Dr. Val Farmer
Rural Mental Health & Family Relationships

Do You Farm With Your Brother?

January 16, 2006

If you think life is complicated, how would you like to be in the farming business with your brother? Or your sister-in law? Family business can be praiseworthy but there are many pitfalls to avoid. Here are some typical scenarios.

1. An older, domineering brother is the driving force in the business. The younger brother goes through life never really making it to the driver's seat. The younger brother feels frustrated. He doesn't know how to assert himself with his older brother who got there first and assumed a leadership role. The younger brother’s wife sees how the lack of respect or opportunity for shared leadership and decision-making affects her husband and learns to resent the arrangement.

Recommendation: The top down leadership style has to be challenged and worked through despite the experience advantage of the older brother. This won't change until the younger brother takes the initiative in redefining the relationship. He has to qualify himself with expertise, experience and skills to complement the older brother and establish his own domain of responsibility and value. When that happens, the transition to equality and true partnership will occur naturally.

2. Dad sits on top of two brothers and decides key issues way late in life. Dad is the one that keeps the peace and everything is OK as long as he is alive. Dad dies and the brothers have difficulty figuring out how to operate together. The brothers throw all the latent sibling rivalry into the leadership vacuum and sparks fly. Both may be hungry to be finally in charge of their own lives and resent each other's attempt to fill Dad's role.

Recommendation: Dad needs to have a democratic style of management and delegate important responsibilities right from the start. Sharing management and decision-making with business partners will prepare them to be independent thinkers and work together so the transition to the next generation doesn't tear the farm or the people apart.

3. Two brothers have lifestyles that clash. The younger brother is low key, easygoing and puts a high priority on family time. His city-raised wife encourages this. He also likes to rodeo and needs time off at crucial times of the year.

The older brother is a workaholic He does the lion's share of the work. His goal is to expand the farm. He worries, makes the tough decisions and does the risk-taking. He and his wife grow more and more angry with the one-sided arrangement. The differences in goals and values are driving each family crazy.

Recommendation: The issues of workload, roles, expectations and fairness needs to be worked through to find middle ground, make agreements and allow for differences in workstyle and family priorities. However, if differences in goals, workstyles or lifestyles are so pronounced, then the operation may need to be split.

4. Two headstrong brothers have tempers and blow up at each other from time to time. Their fights take a long time to heal and then the pattern repeats itself. Resentments and clashes become more frequent.

Recommendation: The key to any successful relationship is to reduce conflict and hostility through a process of accepting differences, positive communication and successful problem-solving. Unbridled tempers can ruin what is otherwise a workable arrangement. Anger management is the key. Both brothers need to learn how to bring up problems in a respectful way, walk away when they are starting to lose control and come back later to work through a problem in a productive manner. Counseling might help.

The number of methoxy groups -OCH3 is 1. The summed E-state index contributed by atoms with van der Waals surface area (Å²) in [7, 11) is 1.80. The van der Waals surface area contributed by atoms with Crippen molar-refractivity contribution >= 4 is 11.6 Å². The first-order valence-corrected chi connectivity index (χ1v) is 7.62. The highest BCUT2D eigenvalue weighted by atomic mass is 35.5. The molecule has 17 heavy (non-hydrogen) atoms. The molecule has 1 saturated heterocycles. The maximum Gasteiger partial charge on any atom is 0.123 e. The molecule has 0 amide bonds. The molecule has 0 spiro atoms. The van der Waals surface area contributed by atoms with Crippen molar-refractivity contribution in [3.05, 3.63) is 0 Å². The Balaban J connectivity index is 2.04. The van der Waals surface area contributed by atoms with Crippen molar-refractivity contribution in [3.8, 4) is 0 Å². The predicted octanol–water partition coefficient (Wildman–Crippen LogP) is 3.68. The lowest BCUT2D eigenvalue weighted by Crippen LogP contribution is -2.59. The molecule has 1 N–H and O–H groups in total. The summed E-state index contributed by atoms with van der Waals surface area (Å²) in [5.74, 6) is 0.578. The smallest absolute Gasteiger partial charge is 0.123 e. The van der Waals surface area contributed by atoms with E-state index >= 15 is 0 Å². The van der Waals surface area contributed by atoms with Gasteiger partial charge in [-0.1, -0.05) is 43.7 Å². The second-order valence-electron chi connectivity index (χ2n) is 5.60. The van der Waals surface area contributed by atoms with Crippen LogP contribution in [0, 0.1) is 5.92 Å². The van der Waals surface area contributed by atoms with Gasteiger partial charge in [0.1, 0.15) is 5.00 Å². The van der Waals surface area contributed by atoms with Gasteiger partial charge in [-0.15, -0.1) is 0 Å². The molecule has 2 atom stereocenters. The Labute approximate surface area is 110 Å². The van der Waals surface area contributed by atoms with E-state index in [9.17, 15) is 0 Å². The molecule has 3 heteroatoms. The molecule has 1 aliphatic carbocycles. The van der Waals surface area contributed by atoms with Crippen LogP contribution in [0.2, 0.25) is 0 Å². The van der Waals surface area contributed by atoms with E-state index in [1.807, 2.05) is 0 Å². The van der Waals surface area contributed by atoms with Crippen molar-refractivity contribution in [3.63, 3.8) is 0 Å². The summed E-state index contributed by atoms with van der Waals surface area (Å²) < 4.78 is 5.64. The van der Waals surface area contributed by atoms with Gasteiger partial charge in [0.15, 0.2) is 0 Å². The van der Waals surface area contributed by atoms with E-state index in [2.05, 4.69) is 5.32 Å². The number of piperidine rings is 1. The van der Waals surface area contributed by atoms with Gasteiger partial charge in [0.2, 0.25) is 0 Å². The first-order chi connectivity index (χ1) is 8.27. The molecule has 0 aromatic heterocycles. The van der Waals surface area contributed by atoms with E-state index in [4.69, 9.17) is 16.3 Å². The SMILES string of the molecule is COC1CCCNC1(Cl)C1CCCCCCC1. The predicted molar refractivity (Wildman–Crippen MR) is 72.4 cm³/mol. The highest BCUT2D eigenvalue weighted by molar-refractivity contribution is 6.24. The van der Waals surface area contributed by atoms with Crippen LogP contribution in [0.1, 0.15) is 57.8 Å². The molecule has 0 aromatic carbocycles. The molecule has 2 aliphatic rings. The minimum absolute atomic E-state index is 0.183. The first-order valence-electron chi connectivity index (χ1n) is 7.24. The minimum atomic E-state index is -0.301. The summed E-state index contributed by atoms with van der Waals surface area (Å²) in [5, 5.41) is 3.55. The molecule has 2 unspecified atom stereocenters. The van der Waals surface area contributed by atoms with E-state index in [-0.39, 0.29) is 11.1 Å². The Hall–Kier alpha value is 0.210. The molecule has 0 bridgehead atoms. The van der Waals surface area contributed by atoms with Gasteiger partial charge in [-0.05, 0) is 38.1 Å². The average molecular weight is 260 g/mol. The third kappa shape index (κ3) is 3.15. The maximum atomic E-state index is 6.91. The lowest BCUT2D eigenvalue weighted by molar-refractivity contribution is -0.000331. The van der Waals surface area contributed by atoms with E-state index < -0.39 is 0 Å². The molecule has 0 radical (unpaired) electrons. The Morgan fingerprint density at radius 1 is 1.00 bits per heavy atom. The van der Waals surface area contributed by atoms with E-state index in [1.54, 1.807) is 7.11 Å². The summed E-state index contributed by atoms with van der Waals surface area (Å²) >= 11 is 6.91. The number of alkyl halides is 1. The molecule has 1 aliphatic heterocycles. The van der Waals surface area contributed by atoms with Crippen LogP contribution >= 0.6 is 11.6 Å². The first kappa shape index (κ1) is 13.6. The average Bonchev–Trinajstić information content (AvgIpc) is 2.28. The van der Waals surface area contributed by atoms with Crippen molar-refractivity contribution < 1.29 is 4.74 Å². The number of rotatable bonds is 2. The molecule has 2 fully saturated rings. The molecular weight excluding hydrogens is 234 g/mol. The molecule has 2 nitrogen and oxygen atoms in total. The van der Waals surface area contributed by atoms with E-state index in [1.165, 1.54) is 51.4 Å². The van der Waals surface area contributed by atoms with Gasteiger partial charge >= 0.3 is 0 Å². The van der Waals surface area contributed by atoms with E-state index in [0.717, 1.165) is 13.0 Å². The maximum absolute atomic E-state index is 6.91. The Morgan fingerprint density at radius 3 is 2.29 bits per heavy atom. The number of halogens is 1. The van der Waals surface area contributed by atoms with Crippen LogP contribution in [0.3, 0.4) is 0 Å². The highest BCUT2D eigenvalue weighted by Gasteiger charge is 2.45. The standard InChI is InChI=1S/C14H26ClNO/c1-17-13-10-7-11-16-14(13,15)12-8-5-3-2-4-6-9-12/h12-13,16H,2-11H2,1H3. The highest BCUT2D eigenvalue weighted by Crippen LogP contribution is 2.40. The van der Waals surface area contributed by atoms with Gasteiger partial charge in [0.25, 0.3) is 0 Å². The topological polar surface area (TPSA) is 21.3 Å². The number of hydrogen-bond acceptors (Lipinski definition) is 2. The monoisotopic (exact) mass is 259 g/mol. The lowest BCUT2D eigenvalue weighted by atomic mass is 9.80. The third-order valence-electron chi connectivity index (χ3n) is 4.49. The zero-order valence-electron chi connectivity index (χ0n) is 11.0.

5. The brothers get along famously and so do their wives. The farm is set up as one big centralized operation. When the children - the cousins - get old enough to farm, the differences in family goals, lifestyles, differing ages and sexes of the children start to drive wedges between the families. Add to that uncles who are hard on nephews and favor their own children. The families are stuck with each other and so are the cousins.

Recommendation: Each families situation is different and so are their goals. Each family will want to pass on their personal assets to their own children. No matter how well you get along now, start a long range planning process. Work toward having the capability of splitting up and to tailor your farming goals to fit your family’s needs.

The brothers chose each other and have a track record for working together. The cousins haven't. Don't force children to be in a business with partners they have not chosen.

6. There are two sisters-in law who have conflicting personalities. One has a full-time off-farm job and the other is an on-farm wife who enjoys outside chores and supports the men in the field. They have trouble recognizing and valuing each other's choices and lifestyle. Add jealousy, anger, guilt trips, spending habits, or a sisters-in-law's irritating weaknesses and you have a formula for tension and resentment. Eventually the brothers start to clash.

Recommendation: Having a regular family business meeting with an agenda and a format for separating work from family problems is crucial. Issues of workstyle, compensation, time off, roles in the business, long term goals, delegation and accountability can be talked out without endangering family relationships. Extra tolerance and respect for differing lifestyles will also help. Having separate social lives will create a healthy distance between the families.